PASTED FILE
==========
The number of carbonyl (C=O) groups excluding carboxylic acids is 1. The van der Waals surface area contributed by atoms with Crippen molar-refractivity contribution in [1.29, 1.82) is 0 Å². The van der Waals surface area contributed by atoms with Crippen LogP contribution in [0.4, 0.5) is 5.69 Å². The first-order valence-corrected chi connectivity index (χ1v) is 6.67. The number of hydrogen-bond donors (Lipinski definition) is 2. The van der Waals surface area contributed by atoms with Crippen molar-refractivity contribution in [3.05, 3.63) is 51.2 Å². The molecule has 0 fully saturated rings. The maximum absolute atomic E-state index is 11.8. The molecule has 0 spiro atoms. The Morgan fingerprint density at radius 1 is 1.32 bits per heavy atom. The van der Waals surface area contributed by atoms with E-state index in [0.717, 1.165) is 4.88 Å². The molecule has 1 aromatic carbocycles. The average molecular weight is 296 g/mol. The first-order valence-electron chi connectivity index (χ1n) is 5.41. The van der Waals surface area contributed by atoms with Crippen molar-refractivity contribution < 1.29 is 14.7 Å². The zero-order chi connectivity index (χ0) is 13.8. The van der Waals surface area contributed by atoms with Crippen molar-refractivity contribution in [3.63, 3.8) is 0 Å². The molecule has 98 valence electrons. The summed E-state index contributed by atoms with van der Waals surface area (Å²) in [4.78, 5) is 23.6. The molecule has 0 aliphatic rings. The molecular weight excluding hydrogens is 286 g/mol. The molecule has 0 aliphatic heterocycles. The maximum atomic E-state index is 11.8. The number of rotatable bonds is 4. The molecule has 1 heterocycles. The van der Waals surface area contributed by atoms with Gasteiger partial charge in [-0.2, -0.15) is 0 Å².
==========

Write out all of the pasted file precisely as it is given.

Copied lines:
The number of carbonyl (C=O) groups excluding carboxylic acids is 1. The van der Waals surface area contributed by atoms with Crippen molar-refractivity contribution in [1.29, 1.82) is 0 Å². The van der Waals surface area contributed by atoms with Crippen LogP contribution in [0.4, 0.5) is 5.69 Å². The first-order valence-corrected chi connectivity index (χ1v) is 6.67. The number of hydrogen-bond donors (Lipinski definition) is 2. The van der Waals surface area contributed by atoms with Crippen molar-refractivity contribution in [3.05, 3.63) is 51.2 Å². The molecule has 0 fully saturated rings. The maximum absolute atomic E-state index is 11.8. The molecule has 0 spiro atoms. The Morgan fingerprint density at radius 1 is 1.32 bits per heavy atom. The van der Waals surface area contributed by atoms with E-state index in [0.717, 1.165) is 4.88 Å². The molecule has 1 aromatic carbocycles. The average molecular weight is 296 g/mol. The first-order valence-electron chi connectivity index (χ1n) is 5.41. The van der Waals surface area contributed by atoms with Crippen molar-refractivity contribution < 1.29 is 14.7 Å². The zero-order chi connectivity index (χ0) is 13.8. The van der Waals surface area contributed by atoms with Crippen molar-refractivity contribution in [3.63, 3.8) is 0 Å². The molecule has 98 valence electrons. The summed E-state index contributed by atoms with van der Waals surface area (Å²) in [4.78, 5) is 23.6. The molecule has 0 aliphatic rings. The molecular weight excluding hydrogens is 286 g/mol. The molecule has 0 aliphatic heterocycles. The maximum atomic E-state index is 11.8. The number of rotatable bonds is 4. The molecule has 1 heterocycles. The van der Waals surface area contributed by atoms with Gasteiger partial charge in [-0.2, -0.15) is 0 Å².